Simone Biles

because of mental health problems?

I don't know if I would have had the courage that Simone had.

I think she was very smart.

Only she and her trainer know the commitment she has made to get where she is.

If she gave up, it's because she must not be doing well at all and I can't even imagine the pressure she was under.

However, she managed to stop to save herself.

She sent everyone the following message: “My health first.”

It's a great example!

We forget that sport is above all about having fun.

In the Paralympic too, the pressure is very strong.

For my part, in 2010-2011, I went through a very complicated period.

I couldn't get out of an injury and I felt like giving up more than once... But I

Along with mental health, another taboo is falling: the impact of the menstrual cycle on performance, as the Chinese swimmer Fu Yuanhu mentioned in particular.

Have you been faced with this question of rules yourself?

It's never been taboo for me because I've had the chance to come across coaches who have always taken my whole person into account.

When I was sick or when I had painful periods, I always dared to warn my trainer.

What others sometimes fail to do.

On the other hand, it is true that for a long time, I was not aware of the impact of my periods on my sessions, and my performance.

Read alsoShould you adapt your sports practice during your period?

Besides, what relationship do you have with your body?

Have you always been comfortable with him?

I started training very late, and my body was already formed and developed.

So I've never had a problem with having a woman's body.

On the other hand, I had to make sure to keep the most athletic body possible.

That's hard.

You have to be constantly careful to keep a healthy weight, not gain weight… And it's sometimes complicated when you like sweets like me!


For a very long time I believed that because I was albino I was not beautiful.

Nantenin Keita

On October 13 on Instagram, you announced some news: “Well… thanks to my super-efficient eyes you know that I am starting a great adventure with the @lorealparis group.”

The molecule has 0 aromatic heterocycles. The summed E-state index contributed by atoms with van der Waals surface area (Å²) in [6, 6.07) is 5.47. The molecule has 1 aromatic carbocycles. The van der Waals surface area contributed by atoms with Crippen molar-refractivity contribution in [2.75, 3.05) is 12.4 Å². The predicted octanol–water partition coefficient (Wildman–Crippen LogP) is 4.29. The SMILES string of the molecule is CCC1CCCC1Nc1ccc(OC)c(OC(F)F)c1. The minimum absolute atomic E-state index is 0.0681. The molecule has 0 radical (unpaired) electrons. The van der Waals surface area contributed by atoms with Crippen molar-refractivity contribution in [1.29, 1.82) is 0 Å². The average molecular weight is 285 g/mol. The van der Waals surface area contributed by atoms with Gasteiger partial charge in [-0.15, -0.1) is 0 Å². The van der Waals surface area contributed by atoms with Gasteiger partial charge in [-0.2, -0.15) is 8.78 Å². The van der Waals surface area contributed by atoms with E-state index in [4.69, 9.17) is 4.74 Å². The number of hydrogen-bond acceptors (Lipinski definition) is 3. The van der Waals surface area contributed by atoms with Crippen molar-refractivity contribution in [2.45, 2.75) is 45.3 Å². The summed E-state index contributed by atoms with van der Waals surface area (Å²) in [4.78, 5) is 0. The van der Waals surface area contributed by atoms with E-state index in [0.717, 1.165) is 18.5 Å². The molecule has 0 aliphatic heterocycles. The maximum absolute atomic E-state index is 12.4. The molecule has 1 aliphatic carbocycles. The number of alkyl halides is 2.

What does it mean for you to partner with the world's number one cosmetics company?

What happened was I Instagrammed a photo with the caption, "Guess who I'm signing with?"

Except that I hadn't seen that in the photo, there was the L'Oréal logo everywhere behind me



For a very long time, I believed that because I was albino I was not beautiful, so the fact today of being supported by a cosmetics group, with values ​​around women, values ​​that affirm that everyone is beautiful in their own way, it's a point of pride.

It boosts my self-esteem.

The albinism you suffer from, you were talking about on September 13, 2017, the date when Paris was awarded the 2024 Games. On that day, you declared: “Difference has always been part of my life.

I am albino and visually impaired.

But at the Games, I am an athlete.

Because at the Games, there are as many countries as



At the Games, difference has its place.

At the Games, difference is a strength.”

But in everyday life, have you managed to make your difference a strength?

It was less simple.

In sport, we are on the field, we show our skills and performances, we evolve together.

In the street, it's something else.

People are very clumsy, even mean.

For a very long time, I didn't understand that this wickedness was mainly related to fear.

When I finally figured it out, I tried to confront these people and ask them what was bothering them.

I don't think I'm wasting my time doing education, because I've gained everything if I could change their outlook if they come across an albino child tomorrow.

Sometimes people say to me, “I didn't know you were cool.

" Yes !

Nantenin Keita

I have a sensory handicap with my visual impairment, as well as a social handicap because I don't look like everyone else and that's ok.

And I have to juggle between the two.

Sometimes people say to me, "Ah, I didn't know you were cool."

Yes !

And the more we highlight the difference, the less we will see it... In this, the Games have been good because we have associated disability with beautiful things, we give hope to children and parents of children with disabilities.

Especially when you see paths like those of Michaël Jeremiasz or Marie-Amélie Le Fur.

The values ​​of sport are good for the world.

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Source: lefigaro

All life articles on 2022-12-16